By Gerald Hodges
If the good Lord’s willing and the creeks don’t rise, thousands of faithful fans will be gathered at Georgiana, June 1-2 for the 39th Annual Salute to Hank Williams Sr.
The faithful are not just local Hank Williams devotees, but come from throughout the United States and several foreign countries. They will meet on the grounds of his boyhood home to share stories, listen to his timeless music, and fellowship in a family atmosphere.
According to Margaret Gaston, a Georgiana historian, Hank was born close to Mount Olive West Baptist Church, near Garland, in Butler County. Hank’s father, Lon Williams was engineer on engine No. 14, one of two logging trains operated by W. T. Chapman Lumber Co.
By the time Hank was six years old the family was living in McWilliams, in Wilcox County. Hank entered first grade at McWilliams and shortly thereafter Lon entered the VA hospital in Alexandria, La.. Hank’s mother Lillie moved the family to Georgiana.
The first house burned in October, 1930.
According to Irene Williams, Hank’s older sister, Lillie had found another small house she planned to rent south of town. “We were on the way to the post office to mail a letter, when a man walked up and said, “I’m Thaddeus Rose and I have a house you are welcome to live in rent free until you are able to get on your feet.” Irene recalled.
The house at 127 Rose Street in Georgiana was more than enough for the Williams family, and Lillie was able to take in boarders to help pay the rent and feed her family. The building which now houses the Hank Williams Museum was built several feet off the ground. Hank found an old car seat and pulled it under the house. He would sit on it, yodel and play his guitar for hours.
He shined shoes and sold peanuts on the downtown streets and at the busy L & N Railroad depot. He met TeeTot (Rufus Payne), an old black man while in Georgiana. TeeTot rode the freight trains, and would sometimes play guitar and sing in the depot. Hank was always following him around, begging him to teach him more about picking the guitar.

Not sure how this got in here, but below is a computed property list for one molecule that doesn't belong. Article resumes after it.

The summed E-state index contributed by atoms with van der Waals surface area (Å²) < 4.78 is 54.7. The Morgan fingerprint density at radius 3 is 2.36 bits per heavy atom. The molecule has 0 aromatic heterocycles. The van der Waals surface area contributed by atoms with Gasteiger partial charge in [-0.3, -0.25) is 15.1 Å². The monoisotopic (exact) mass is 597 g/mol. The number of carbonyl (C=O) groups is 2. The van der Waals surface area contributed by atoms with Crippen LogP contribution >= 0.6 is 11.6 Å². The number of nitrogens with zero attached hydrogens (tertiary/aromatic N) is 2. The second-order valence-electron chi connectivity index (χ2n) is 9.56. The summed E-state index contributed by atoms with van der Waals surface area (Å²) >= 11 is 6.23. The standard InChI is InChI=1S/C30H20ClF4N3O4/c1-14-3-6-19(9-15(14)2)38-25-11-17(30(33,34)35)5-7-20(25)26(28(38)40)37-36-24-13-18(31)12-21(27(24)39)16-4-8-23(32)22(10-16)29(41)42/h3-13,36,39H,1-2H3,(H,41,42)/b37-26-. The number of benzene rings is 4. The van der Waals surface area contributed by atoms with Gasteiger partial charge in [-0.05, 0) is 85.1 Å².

The family lived in Georgiana for four years. Fans attending the festival can walk the same ground that Hank did as a boy and listen to the lonesome whistles of the freight trains that pass by on a regular basis. It has been said by more than one person that if you listen closely when the wind is blowing through the trees, you can still hear “ole Hank” strumming on his guitar and moaning the blues.
Festival Schedule: Thursday, May 31, at 7 pm, a free karaoke session.
Gates open Friday at 2 pm, with the entertainment beginning at 3 pm. The lineup for Friday will feature T. G. Sheppard, Brad Magness, Mary McDonald, Colon Leatherwood, and several others sharing the stage. T. G. Sheppard, the featured entertainer will take the stage about 9 pm.
Saturday’s lineup of entertainers will include, Tony Jackson, Brad Magness, Mary McDonald, Colin Leatherwood, Starla Jones, Elaine McMillan, Flashback, Kim Carson & The Real Deal, and others.
On Saturday, the music will begin around 9 am with the Hank Williams Fan Club portion of the show. The regular festival entertainers will begin about 1 pm and conclude with Tony Jackson performing at 9 pm.
Friday, June 1; Admission is $20.
Saturday, June 2; Gates open at 8 a.m. Admission is $30.
A special weekend ticket, which will be good for both days, can be bought for $40. This ticket must be purchased by May 26. To order, or for additional information, call 334-376-2396, or log on to: www.hankwilliamsfestival.com.
The Hank Williams Festival is an outdoor event, sponsored by the Hank Williams Museum. There is no reserved seating. Bring your lawn chairs. No lounge chairs, coolers, food, drinks, or pets.
To reach the festival, take I-65 Exit 114, and go one mile east.